Guinea On Time Bomb …Election Result Out Today

Guineans went to the polls on Sunday October 18 to elect a new president, amidst extreme pre-election tension and violence between supporters of the country’s two main political parties.

So tense was the atmosphere in Guinea six months before the elections, up to the eve of the elections that the Speaker of the ECOWAS parliament and a delegation visited the country about a week to observe the election and caution the government, parliamentarians, political stakeholders and the entire nation to exercise calm and restrain.

That notwithstanding, Guinea continues to sit on a ticking time bomb as the nation awaits the result of the presidential elections. On Tuesday morning, an ECOWAS elections monitoring observer reporting from the capital Conakry said that a curfew was imposed on Monday night and that the streets were empty with armed soldiers manning checkpoints.

Signs of a looming electoral dispute began to appear on Sunday when Diallo told reporters Conde could “cheat” his way to power. Guinea’s security minister fired back that Diallo should “return to his senses.”

Tension was reignited when on Monday the Guinean opposition candidate, Cellou Dalein Diallo called a meeting to declare that he had won the first round of a high-stakes presidential election, based on provisional results announced by a radio station.

 “Despite the serious anomalies that marred the smooth running of the election and in view of the results that came out of the ballot boxes, I am victorious in this election in the first round,” Diallo told journalists and cheering supporters on Monday, a day after the vote was held.

“I invite all my fellow citizens who love peace and justice to stay vigilant and committed to defend this democratic victory.”

Outside the building in the capital, Conakry, supporters erupted in joy and chanted “Cellou, President.” Elsewhere in the city, security forces fired tear gas canisters at crowds assembling in support of Diallo.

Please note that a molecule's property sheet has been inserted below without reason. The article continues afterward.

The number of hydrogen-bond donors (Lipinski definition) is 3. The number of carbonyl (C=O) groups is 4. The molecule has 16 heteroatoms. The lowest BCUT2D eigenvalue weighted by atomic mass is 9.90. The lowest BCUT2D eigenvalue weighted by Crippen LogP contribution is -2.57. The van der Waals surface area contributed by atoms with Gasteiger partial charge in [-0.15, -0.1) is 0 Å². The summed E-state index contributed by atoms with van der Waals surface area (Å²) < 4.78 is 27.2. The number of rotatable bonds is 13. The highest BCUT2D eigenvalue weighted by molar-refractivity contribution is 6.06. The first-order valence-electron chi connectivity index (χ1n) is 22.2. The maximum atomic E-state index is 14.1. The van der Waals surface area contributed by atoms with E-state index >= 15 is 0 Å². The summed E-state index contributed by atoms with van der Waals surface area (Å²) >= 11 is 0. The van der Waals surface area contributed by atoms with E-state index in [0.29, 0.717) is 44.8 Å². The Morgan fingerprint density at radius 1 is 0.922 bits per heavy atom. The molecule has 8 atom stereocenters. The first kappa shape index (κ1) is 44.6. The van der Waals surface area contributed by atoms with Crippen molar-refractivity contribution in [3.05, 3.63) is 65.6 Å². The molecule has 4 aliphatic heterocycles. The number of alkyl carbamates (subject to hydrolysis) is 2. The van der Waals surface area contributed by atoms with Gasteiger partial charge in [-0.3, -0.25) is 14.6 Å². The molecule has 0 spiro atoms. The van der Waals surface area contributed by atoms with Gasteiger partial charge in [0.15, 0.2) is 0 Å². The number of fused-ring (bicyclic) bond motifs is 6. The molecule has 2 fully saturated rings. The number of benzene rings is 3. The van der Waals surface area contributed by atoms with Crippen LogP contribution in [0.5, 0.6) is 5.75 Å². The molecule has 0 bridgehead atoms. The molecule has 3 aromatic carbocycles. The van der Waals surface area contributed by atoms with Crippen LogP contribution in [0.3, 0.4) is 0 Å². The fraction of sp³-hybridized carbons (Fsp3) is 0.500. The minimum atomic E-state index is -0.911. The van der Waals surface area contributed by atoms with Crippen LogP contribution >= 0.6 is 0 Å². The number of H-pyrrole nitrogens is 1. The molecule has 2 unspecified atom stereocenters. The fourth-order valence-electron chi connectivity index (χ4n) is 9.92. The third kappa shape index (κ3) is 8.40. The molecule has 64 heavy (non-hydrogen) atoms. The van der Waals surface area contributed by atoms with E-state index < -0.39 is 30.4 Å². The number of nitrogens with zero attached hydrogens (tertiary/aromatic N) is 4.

The opposition leader did not give any figures but said the tally was based on his party’s count, not an official tally being conducted by the national election commission.

The elections body deplored his statement, stating that it had not announced any official results, which were expected to be announced on Tuesday, latest Wednesday.

Bakary Mansare, Vice President of the electoral authority on Monday, told the AFP news agency Diallo’s purported victory was “premature” and “void.”

“It is not up to a candidate or a person to proclaim himself the winner outside the bodies defined by the law,” he said.

The electoral commission said Diallo’s claim carried no weight. “The Independent National Electoral Commission is the only body authorized to give provisional results. It is neither for a political party nor for any individual to do so,” Mamadi Kaba, a spokesman for the Commission, told Reuters.  “We regret the attitude of Mr. Diallo and we say that this declaration is null and void,” he added.

Security Minister Damantang Albert Camara earlier accused Diallo’s party of publishing false results, and warned it risked triggering violence.

“This strategy of forced, premature and unjustified celebration was carefully planned well before the election,” Camara said in a statement.

Diallo’s announcement sets the stage for a showdown with the government, which insists Sunday’s vote was fair and the official electoral authority must declare the results.

Guinea‘s government said in a statement late on Monday that Diallo’s statement was irresponsible and could sow confusion and undermine peace in the country. It warned it could launch criminal charges against him.

The ruling party also released a press statement denouncing Diallo’s conduct, stating that they expected better from him as an elderly statesman who has served the country as prime minister.

Diallo, 68, is the main challenger to Guinea’s 82-year-old incumbent President Alpha Conde, who is seeking a third term in office after a constitutional change in March.

Whilst opposition members are deeply suspicious of the fairness of the poll, as well as the independence of Guinea’s electoral authority, polling day was mostly calm. However, it followed months of protests against a third term for Conde which was met with a harsh response by security forces. Dozens of people were killed during the mass demonstrations against Conde’s re-election bid.